Mark Biedron, a State Board member from Hunterdon County, asked how many years of student growth data will be used to calculate a teacher’s SGP score. Shulman said that while three years of data is more desirable, only one year of data will be available when the system is implemented. Shulman added that when three years of data is ready, the department will use whichever SGP score (one based on the most recent year versus one based on three years of data) is higher when calculating a teacher’s summative rating.

Longtime State Board member Ronald Butcher expressed several reservations about the proposed system, noting “There are still a lot of legitimate questions that the department says it doesn’t have answers to.”

Butcher, who hails from Gloucester County, identified four concerns. He said that the 2013 MET (Measures of Effective Teaching) Study, upon which much of the DOE’s proposal is based, has its critics, referencing noted statistician Dr. Howard Wainer, who testified on the proposed regulations. He also questioned the rationale behind the weighting of components in the formula to determine a teacher’s summative rating. In addition, he asked about the fairness of SGPs only applying to one-fifth of the state’s teachers. Perhaps most important, Butcher noted that, by and large, the districts that piloted the new evaluation system only tested the teacher practice component and not the student achievement piece.

Cerf responds to criticism

With raised voice, Cerf responded to Butcher directly. He rejected Butcher’s assertion that the pilot districts did not fully engage the student growth portion of the evaluation system, saying that Butcher’s statement was “not factually correct.”

The fact is that while SGP scores may have been generated for Pilot I districts, many teachers report having received a number with little explanation, and NJEA is not aware of any analysis of the overall validity or impact of those scores. Pilot II teachers have not received SGP scores because the NJ ASK has just been administered. An independent evaluation of Year Two of the pilot project is not expected until this fall.

The commissioner explained that the MET Study recommends that up to 60 percent of a teacher’s evaluation should be based on student growth and called New Jersey’s use of 30 percent SGP “conservative.”

Cerf said that the state would only use SGP data for grade 4-8 teachers of language arts and math because that data was “scientifically reliable,” and he rebuffed the notion that this data be ignored simply because it is not available for all teachers. Cerf then reminded Butcher that the TEACHNJ Act, signed into law last August, requires the use of student growth measures.

“Our standard has to be that this is a better process as opposed to ‘have we achieved the perfect system,’” Cerf said.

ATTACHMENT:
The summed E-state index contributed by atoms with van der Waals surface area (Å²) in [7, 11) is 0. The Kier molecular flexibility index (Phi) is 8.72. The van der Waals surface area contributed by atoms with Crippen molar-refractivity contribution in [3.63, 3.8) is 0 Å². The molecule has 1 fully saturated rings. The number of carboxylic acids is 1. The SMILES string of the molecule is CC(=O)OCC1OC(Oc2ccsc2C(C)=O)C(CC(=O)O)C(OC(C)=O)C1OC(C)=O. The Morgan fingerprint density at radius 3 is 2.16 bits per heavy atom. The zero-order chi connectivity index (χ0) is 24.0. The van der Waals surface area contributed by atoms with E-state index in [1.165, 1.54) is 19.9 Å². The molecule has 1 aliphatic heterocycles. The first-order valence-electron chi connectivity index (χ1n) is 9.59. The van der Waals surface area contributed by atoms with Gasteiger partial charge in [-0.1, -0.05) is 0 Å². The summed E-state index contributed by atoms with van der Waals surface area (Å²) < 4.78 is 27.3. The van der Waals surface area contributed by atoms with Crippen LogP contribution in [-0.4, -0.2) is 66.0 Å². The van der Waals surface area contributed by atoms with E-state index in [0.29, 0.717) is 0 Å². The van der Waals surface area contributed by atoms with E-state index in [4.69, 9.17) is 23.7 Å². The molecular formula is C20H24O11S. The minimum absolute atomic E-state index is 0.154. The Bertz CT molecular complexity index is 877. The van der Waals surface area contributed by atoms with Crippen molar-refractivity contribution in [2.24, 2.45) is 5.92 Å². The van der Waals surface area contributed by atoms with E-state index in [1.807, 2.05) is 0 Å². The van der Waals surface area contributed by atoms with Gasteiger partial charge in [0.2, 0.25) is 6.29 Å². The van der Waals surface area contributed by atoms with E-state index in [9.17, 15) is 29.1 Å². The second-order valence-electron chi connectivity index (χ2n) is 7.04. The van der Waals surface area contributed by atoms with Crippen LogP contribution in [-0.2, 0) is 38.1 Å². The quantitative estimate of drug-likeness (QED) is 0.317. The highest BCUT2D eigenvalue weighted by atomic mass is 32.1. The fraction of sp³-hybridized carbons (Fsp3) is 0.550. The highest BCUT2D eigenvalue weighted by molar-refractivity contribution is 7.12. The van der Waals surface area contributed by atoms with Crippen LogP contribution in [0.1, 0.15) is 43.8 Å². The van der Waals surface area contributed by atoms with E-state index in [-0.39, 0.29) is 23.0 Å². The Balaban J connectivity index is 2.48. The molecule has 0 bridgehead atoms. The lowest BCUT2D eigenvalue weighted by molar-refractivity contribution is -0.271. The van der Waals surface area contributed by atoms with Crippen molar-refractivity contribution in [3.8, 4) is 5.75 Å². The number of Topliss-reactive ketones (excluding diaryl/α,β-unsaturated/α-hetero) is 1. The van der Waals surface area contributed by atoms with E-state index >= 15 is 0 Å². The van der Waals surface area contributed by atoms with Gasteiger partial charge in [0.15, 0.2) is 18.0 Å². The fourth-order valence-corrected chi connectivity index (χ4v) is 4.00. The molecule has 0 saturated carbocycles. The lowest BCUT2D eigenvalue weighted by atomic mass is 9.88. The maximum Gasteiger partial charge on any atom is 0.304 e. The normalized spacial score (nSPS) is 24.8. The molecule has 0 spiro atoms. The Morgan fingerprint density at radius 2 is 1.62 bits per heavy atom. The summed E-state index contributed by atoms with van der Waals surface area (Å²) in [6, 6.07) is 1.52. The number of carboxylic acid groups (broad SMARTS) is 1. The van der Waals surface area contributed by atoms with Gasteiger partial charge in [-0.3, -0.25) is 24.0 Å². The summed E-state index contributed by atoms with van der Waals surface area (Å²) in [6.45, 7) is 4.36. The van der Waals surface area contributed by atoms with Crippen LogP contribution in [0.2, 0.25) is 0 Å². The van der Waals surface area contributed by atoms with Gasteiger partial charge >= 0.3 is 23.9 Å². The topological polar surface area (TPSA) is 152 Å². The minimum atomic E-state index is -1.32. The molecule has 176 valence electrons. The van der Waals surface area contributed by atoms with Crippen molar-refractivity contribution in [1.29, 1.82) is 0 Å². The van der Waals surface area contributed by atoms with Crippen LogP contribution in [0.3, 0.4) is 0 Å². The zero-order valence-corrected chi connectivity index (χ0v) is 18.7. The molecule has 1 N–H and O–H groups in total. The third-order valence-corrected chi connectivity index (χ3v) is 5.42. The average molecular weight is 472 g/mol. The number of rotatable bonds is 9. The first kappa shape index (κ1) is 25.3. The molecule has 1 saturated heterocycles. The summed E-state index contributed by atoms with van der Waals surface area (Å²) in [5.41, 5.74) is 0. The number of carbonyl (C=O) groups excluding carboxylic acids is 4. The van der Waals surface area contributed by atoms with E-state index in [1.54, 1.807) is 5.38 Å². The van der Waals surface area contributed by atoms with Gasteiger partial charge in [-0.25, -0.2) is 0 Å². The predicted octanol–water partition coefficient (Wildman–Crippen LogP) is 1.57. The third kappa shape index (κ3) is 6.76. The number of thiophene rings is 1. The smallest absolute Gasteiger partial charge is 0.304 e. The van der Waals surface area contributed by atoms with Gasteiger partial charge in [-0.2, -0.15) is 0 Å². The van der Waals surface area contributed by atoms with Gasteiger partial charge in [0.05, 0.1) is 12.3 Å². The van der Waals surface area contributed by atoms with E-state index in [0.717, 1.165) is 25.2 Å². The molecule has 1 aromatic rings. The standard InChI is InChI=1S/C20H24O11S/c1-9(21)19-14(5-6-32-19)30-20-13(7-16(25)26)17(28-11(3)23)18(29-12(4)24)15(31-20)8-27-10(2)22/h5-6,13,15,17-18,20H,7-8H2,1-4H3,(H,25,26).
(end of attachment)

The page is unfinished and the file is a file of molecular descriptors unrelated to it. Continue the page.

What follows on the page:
Butcher pointed out that he was not trying to derail the new evaluation system, but just wants to be sure the state moves cautiously.

“It troubles me when I see a dividing line--some research says we are going down the wrong path,” Butcher said.

Cerf called Dr. Wainer’s logic “deeply flawed,” adding that [Wainer] “does not understand the methodology of student growth percentiles.”

A long-time researcher at the Educational Testing Service, Wainer is the author of Uneducated Guesses—Using Evidence to Uncover Misguided Education Policies (Princeton University Press, 2011).

Next steps: public comment period, adoption

During the discussion, four State Board members referenced the “thousands of letters” they received from educators on this subject. Biedron thanked teachers for “taking the time” to write, and he acknowledged that the letters assist the regulatory process by educating board members.

In the end, the State Board voted to move the proposed regulations forward, with one abstention: Butcher. State Board member Edie Fulton, who has been critical of the regulations, was not in attendance.

Now that the regulations are at proposal level, by law they must be printed in the New Jersey Register and the public must be given an opportunity to comment on the regulations.

If you wish to express your opinion of the proposed regulations, you can send a letter to the board members or testify before the State Board on Wednesday, June 5. NJEA has prepared instructions on writing to the State Board. To testify in person on June 5, you must register with the State Board of Education Office online or by calling 609-292-0739. Registration for the June session runs from May 17 until May 31 at noon. Please note that space and time are limited. Individuals who are unable to be present at a public testimony session may submit written comments.

The regulations are scheduled to come before the State Board at adoption level at its Aug. 7 meeting, just in time for statewide implementation of the new evaluation system in September.